…Or A Squeaky Wheel Ticks-Off the Driver.
The old saying “the squeaky wheel gets the grease” does not hold true when it comes to bulk REO deeds. Here’s why and what to do about it.
There will be times when you have a cash buyer for one of the properties that you purchased as a bulk REO. Yet, you find that you cannot close because you do not have the deed to that property. What to do? Call your bulk REO list broker. It is the broker’s job to ensure you get the deed as soon as possible. Asset managers will talk to the bulk REO list broker…they do not want to talk with you!
I cannot emphasize this point strongly enough. Asset managers and their staff (the people in position to actually assign the deed) DO NOT speak with bulk REO list buyers. They may answer the phone, and manners dictate that they will not actually hang up on you, but they WILL call your list broker and give them an earful about being annoyed by your call. The result? Your deed will go to the bottom of the pile to be processed. The business should not operate this way, but it does.
In summary: If you are in a situation where you must have the deed, call your list broker and let them escalate the issue.
What to do in the meanwhile?
- Continue to offer the property for sale at your terms (don’t let your property age just because you have a deed dependant buyer—get another offer).
- Offer the cash buyer a contract for deed. This instrument gives the buyer full use and benefit of the property. Adjust the terms to 75% down payment, 25% due at the time the deed is transferred.
- Realize that deed fraud exists. Your buyer has a right to be concerned. Provide an affidavit of sale to prove you that you in fact own the property. Again, contact your list broker for assistance.
Why do deeds take so long to get?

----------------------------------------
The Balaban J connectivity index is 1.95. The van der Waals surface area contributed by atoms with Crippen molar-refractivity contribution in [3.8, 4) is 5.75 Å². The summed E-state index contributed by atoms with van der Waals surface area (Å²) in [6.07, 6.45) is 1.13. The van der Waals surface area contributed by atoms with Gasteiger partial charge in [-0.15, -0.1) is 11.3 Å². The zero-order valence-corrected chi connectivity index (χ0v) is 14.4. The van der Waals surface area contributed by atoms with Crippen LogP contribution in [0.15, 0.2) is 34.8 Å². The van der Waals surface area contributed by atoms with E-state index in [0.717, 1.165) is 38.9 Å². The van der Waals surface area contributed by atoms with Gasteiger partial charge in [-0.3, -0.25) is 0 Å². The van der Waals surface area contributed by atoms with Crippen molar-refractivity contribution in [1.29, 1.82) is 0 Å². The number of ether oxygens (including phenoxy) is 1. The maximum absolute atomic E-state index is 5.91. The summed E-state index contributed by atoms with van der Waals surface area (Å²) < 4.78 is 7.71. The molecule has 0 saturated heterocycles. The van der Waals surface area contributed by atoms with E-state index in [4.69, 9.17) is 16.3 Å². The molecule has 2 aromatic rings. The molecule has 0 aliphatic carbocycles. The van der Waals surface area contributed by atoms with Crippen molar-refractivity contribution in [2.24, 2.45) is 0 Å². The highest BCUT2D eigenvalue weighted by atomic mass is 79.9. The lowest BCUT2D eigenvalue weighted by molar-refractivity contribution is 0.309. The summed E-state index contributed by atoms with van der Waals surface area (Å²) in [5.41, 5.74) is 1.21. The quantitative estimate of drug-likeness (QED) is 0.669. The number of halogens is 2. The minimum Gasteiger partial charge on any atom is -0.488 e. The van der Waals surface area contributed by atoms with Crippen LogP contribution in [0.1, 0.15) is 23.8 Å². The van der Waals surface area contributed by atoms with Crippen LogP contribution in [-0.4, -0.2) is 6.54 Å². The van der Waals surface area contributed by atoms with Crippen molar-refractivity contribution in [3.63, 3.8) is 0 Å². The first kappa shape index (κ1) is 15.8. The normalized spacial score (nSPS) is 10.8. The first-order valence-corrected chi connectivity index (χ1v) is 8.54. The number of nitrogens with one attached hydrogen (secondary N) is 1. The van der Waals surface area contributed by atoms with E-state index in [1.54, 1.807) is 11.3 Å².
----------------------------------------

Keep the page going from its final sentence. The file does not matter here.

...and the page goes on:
Assets on bulk REO lists are foreclosed properties, the ones people walked away from, the ones no one else wanted. It is difficult to track down the prior deed. Once it is tracked down, a new deed needs to be produced according the very particular requirements of each county and state. Then that deed needs to be recorded. Recorder’s offices are not immune from the cutbacks all government services are experiencing. It takes up to six weeks for a recorder to get around to recording the deed. Yes, up to six weeks. Look at a few county recorder websites, they disclose this delay.
But wait! There may be more unavoidable delays. In addition to the six weeks required for one deed to record, some titles are transferred from the asset manager back to the bank and then to the list buyer. It may take months for a property to be recorded in your name.
The above process is followed for every single deed. Now imagine an asset manager’s office processing 1,000 or more deeds at one time. There is no need to feel sorry for the processing clerks, but do understand that they are overwhelmed by paperwork. When you call, you are interrupting the important work of actually producing deeds. For every ten minutes they spend on the phone with you, they will have to spend another thirty minutes just finding the status of your particular property—if they can find the status. Then they have to get back to you. In total, they just spent 50 minutes to give you an update when they could have used that time to actually process a deed. Is it no wonder that they get annoyed when a bulk REO list buyer calls?
When you need the status on a deed, work through your list broker and be patient. Do not put yourself in the position of ticking off an asset manger by calling his or her office directly. Asset managers view this behavior as a breach of protocol and it will not result in your deed being produced any more quickly. In fact, it may further delay the process. This is the one time where being the squeaky wheel does not work. If you must squeak, address the correct individual: your REO list broker.